Defects in DNA replication during the process of cell division can lead to long-term problems, including loss of genome integrity, irreparable DNA damage, cell cycle exit and senescence. The project will address how genome integrity is ensured during cell division, in particular how chromosomal DNA replication is controlled and coordinated with other cell cycle events. An important regulator of DNA replication is the DBF4-Dependent Kinase (DDK) which controls replication initiation and coordinates it with other cell division events such as sister chromatid cohesion.
Small molecules that can selectively target proteins for degradation, as appose to simply inhibiting their function, are proving to be invaluable research tools for life scientists to understand a wide range of cellular function and provide the potential for a new generation of breakthrough therapeutics. Proteolysis Targeting Chimeras (PROTACs) are two-headed molecules that achieve this goal by simultaneously binding with one head to a target protein and with another head to an E3 ubiquitin ligase, thus inducing the proximity and ubiquitination/degradation of the target protein.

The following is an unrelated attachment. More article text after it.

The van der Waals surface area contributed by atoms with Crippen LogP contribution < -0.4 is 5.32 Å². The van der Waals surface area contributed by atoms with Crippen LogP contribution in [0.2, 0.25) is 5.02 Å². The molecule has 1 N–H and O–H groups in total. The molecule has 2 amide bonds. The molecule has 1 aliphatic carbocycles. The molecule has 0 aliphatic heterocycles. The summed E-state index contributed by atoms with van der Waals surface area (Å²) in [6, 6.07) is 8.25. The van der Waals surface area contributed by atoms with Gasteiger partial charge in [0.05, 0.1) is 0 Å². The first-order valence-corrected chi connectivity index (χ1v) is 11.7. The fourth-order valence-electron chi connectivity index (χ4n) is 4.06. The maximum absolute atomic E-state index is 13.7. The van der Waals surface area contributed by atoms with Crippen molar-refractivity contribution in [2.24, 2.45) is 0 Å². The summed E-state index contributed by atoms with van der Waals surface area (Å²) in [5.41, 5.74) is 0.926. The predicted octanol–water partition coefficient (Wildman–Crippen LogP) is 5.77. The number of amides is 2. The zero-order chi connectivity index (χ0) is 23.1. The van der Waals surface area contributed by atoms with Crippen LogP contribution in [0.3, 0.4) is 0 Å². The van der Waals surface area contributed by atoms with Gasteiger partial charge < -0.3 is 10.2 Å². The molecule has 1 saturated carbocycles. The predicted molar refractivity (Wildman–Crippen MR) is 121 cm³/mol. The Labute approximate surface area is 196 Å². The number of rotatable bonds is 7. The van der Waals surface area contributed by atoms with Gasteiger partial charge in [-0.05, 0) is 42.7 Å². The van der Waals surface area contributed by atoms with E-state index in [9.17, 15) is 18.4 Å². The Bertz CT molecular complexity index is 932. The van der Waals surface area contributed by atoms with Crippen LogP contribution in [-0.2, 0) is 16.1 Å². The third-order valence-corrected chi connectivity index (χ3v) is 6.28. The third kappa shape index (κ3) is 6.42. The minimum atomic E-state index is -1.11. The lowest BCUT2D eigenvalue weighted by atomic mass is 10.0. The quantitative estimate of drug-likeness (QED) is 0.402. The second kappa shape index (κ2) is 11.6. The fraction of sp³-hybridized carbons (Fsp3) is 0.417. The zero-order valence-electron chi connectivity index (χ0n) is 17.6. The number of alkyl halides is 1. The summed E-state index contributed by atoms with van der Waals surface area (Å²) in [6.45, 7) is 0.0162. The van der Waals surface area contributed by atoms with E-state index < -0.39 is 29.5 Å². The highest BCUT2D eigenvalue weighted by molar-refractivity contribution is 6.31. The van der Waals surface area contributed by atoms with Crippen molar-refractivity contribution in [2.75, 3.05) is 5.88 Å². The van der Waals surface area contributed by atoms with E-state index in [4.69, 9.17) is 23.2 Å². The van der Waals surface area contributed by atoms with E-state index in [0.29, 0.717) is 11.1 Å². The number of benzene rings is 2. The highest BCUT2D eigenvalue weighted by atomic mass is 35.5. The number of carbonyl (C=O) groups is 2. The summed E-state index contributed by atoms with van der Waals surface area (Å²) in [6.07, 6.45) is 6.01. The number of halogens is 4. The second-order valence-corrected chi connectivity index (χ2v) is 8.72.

Proteolysis targeting chimeras (PROTACs) are a popular class of bifunctional molecules that simultaneously engage a target protein on one end and an E3 ubiquitin ligase on the other end, forming a ternary complex that facilitates the rapid ubiquitylation and subsequent degradation of the target protein. PROTACs are revolutionizing drug discovery and therapeutic development by destroying rather than merely inhibiting a target protein.
Supervisors : Dr Tony Ly and Professor Julian Blow, Division of Gene Regulation and Expression.